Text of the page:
The number of people who are obese and suffer one or more of its associated health problems (including type 2 diabetes) is escalating dramatically. Researchers are seeking to identify new targets for therapeutics that could limit appetite and thereby obesity. A team of researchers, led by Scott Waldman, at Thomas Jefferson University, Philadelphia, has now uncovered one such potential target by studying the molecular control of appetite in mice.
In the study, Waldman and colleagues found that nutrient intake by mice caused cells in their gut to secrete the precursor of the hormone uroguanylin (prouroguanylin) into the blood. This travelled around the blood and was converted to uroguanylin in a region of the brain known as the hypothalamus, which is well known to be involved in decreasing appetite. The active uroguanylin was then found to bind to proteins on nerve cells known as GUCY2C receptors, triggering a cascade of events that led to decreased food intake.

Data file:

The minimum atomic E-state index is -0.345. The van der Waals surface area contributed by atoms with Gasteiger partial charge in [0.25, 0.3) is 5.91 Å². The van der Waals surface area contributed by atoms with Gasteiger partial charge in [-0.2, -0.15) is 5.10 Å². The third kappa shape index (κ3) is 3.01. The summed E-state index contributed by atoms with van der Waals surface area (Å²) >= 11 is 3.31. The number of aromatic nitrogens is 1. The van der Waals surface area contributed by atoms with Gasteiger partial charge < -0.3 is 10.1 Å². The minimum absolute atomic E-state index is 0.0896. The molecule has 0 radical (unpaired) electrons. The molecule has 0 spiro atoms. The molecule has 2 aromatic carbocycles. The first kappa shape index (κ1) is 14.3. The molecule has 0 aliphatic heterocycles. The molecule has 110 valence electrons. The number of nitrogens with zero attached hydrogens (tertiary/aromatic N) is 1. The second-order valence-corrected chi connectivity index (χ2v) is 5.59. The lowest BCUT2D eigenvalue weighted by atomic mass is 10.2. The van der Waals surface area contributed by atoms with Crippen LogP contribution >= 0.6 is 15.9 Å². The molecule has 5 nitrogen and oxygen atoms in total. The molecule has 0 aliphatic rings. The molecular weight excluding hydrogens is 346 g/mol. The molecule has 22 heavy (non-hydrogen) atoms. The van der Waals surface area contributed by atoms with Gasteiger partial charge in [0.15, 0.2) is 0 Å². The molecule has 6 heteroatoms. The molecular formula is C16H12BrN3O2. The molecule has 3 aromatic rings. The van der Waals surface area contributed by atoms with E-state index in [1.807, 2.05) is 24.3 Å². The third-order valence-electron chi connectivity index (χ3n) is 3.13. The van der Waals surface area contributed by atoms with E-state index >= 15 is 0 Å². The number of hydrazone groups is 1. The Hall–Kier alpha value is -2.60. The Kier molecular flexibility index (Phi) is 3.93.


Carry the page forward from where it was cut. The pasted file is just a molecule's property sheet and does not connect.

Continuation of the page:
The data generated by Waldman and colleagues lead them to suggest that targeting this uroguanylin-GUCY2C pathway might provide a new approach to controlling appetite, obesity, and its associated health problems, something that Randy Seeley and Matthias Tschöp, at the University of Cincinnati, Cincinnati, concur with in an accompanying commentary.
The research is published in the Journal of Clinical Investigation.
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